“Those fines mirror the laws already in effect in Massachusetts and New York,” Raimondo said.
“If there is an emergency gas crisis in Rhode Island and Massachusetts at the same time, the National Grid trucks will be heading there because they know what they can be fined,” she said.
“Give Rhode Island the same tools the other states have,” she told the state legislators.
Under the bill she and McKee proposed, National Grid would be required to annually submit to the Division of Public Utilities and Carriers an emergency response plan. The mandated plan would include a system for communicating with customers and procedures, the individuals responsible for communicating with local and state authorities, and an explanation of how the company would restore service.
Failure to file the plan and act on it once filed would lead to the substantial fines.
The governors and legislators were in agreement with the DPUC report recommendation that more than $25 million in costs incurred by National Grid as a result of the outage be carried by shareholders of National Grid, the distributor of natural gas in the state, and Enbridge, the company that owns the Algonquin Gas lines that transmit gas to Rhode Island.
However, they said that $25 million figure does not include the costs of multiple claims filed by Newport and Middletown residents and businesses that were denied.
Raimondo said she would work with the legislators to compile a comprehensive list of all those denied claims and follow up where they appear to be justified. She was not sure what power the state has to require National Grid to pay the claims.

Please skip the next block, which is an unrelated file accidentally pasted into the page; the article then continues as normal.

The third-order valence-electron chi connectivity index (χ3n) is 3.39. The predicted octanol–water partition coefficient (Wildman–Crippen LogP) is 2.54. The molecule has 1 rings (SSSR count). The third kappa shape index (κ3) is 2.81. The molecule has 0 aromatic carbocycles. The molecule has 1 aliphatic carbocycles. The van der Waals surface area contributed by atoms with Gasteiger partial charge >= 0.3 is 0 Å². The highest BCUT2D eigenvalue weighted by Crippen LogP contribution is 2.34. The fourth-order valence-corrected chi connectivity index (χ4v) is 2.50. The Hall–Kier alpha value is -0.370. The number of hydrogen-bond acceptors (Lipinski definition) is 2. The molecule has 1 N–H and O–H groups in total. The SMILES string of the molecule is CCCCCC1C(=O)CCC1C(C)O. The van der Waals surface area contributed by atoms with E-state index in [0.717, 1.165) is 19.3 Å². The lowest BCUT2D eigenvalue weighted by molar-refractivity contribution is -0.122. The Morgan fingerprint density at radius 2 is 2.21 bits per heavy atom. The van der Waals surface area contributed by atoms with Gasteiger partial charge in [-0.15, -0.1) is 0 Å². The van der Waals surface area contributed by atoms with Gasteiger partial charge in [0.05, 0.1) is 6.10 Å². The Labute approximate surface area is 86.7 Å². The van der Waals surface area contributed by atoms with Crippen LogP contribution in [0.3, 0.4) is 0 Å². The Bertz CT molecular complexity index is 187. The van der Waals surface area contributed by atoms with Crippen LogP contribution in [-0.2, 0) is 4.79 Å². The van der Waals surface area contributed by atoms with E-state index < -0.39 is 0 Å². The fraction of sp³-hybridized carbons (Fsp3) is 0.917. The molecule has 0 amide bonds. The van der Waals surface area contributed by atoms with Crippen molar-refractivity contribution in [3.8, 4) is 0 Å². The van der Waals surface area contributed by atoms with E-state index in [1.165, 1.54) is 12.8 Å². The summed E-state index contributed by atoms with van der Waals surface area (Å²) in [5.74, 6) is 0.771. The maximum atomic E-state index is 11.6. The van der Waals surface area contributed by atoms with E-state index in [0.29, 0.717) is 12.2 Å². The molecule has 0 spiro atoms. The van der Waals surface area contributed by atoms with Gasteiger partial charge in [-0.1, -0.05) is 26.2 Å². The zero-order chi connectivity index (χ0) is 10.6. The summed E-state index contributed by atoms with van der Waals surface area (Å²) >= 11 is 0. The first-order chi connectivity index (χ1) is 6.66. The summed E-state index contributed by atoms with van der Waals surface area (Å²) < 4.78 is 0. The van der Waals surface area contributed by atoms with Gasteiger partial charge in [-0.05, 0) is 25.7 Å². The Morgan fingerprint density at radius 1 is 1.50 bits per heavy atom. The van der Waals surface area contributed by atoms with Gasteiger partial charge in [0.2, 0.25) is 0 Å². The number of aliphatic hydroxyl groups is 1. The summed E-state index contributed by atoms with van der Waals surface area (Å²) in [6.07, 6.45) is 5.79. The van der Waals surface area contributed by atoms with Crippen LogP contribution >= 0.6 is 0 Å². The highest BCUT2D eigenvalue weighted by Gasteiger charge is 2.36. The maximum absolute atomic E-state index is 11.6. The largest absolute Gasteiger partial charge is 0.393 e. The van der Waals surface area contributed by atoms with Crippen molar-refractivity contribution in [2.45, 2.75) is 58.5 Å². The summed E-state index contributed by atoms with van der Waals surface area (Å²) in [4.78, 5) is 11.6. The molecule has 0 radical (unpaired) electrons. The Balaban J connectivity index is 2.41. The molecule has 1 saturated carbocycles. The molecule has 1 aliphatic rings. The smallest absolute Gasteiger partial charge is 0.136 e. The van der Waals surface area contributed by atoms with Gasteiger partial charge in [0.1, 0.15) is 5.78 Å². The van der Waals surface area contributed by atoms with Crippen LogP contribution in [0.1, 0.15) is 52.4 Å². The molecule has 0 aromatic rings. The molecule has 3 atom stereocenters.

Euer said she already has a list of some denied claims and plans to put online a Google doc that will allow others to list their denied claims. Bova said she also has a list.
“We have to make residents and businesses whole,” Euer said.
DiPalma filed a bill in February to create a legislative commission to oversee a comprehensive evaluation of the state’s natural gas and electricity transmission and distribution infrastructure. That bill was approved by the Senate, but not the House. He said he would refile that bill as well.
DiPalma said he specifically wants to know why Algonquin, when its parent company was still the Houston based Spectra Energy, abandoned a plan first announced in 2013 to expand the natural gas flow to Aquidneck Island.
“National Grid is taking some temporary measures now, but we still have a long-term capacity problem,” he said.
The General Assembly will convene its 2020 session in early January and the session typically continues until at least late June when a state budget is passed.
Raimondo said she would re-file the administration’s legislation to hold National Grid accountable in January or February, after working with legislators to make any changes they wish. If it were Jan. 21, it would be the one-year anniversary of the beginning of the outage.
“I’m going to be working hard to make sure it passes,” Euer said.
Link to article newportri.com